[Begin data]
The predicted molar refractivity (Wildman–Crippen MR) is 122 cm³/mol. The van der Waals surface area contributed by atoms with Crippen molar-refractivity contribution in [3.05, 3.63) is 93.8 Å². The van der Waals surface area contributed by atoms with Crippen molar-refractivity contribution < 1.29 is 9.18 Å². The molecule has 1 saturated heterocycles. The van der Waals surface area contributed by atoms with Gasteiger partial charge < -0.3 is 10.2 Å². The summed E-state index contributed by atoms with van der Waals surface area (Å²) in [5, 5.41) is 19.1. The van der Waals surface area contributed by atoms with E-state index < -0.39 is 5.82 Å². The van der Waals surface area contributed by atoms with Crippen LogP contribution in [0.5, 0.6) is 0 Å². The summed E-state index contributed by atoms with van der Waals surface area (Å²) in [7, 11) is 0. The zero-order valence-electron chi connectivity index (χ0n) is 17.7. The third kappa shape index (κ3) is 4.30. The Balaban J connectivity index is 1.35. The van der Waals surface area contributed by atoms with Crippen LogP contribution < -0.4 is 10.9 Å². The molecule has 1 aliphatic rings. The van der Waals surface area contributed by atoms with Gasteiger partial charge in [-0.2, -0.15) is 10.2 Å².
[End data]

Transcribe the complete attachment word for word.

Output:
The predicted molar refractivity (Wildman–Crippen MR) is 122 cm³/mol. The van der Waals surface area contributed by atoms with Crippen molar-refractivity contribution in [3.05, 3.63) is 93.8 Å². The van der Waals surface area contributed by atoms with Crippen molar-refractivity contribution < 1.29 is 9.18 Å². The molecule has 1 saturated heterocycles. The van der Waals surface area contributed by atoms with Gasteiger partial charge < -0.3 is 10.2 Å². The summed E-state index contributed by atoms with van der Waals surface area (Å²) in [5, 5.41) is 19.1. The van der Waals surface area contributed by atoms with E-state index < -0.39 is 5.82 Å². The van der Waals surface area contributed by atoms with Crippen LogP contribution in [0.5, 0.6) is 0 Å². The summed E-state index contributed by atoms with van der Waals surface area (Å²) in [7, 11) is 0. The zero-order valence-electron chi connectivity index (χ0n) is 17.7. The third kappa shape index (κ3) is 4.30. The Balaban J connectivity index is 1.35. The van der Waals surface area contributed by atoms with Crippen LogP contribution < -0.4 is 10.9 Å². The molecule has 1 aliphatic rings. The van der Waals surface area contributed by atoms with Gasteiger partial charge in [-0.2, -0.15) is 10.2 Å².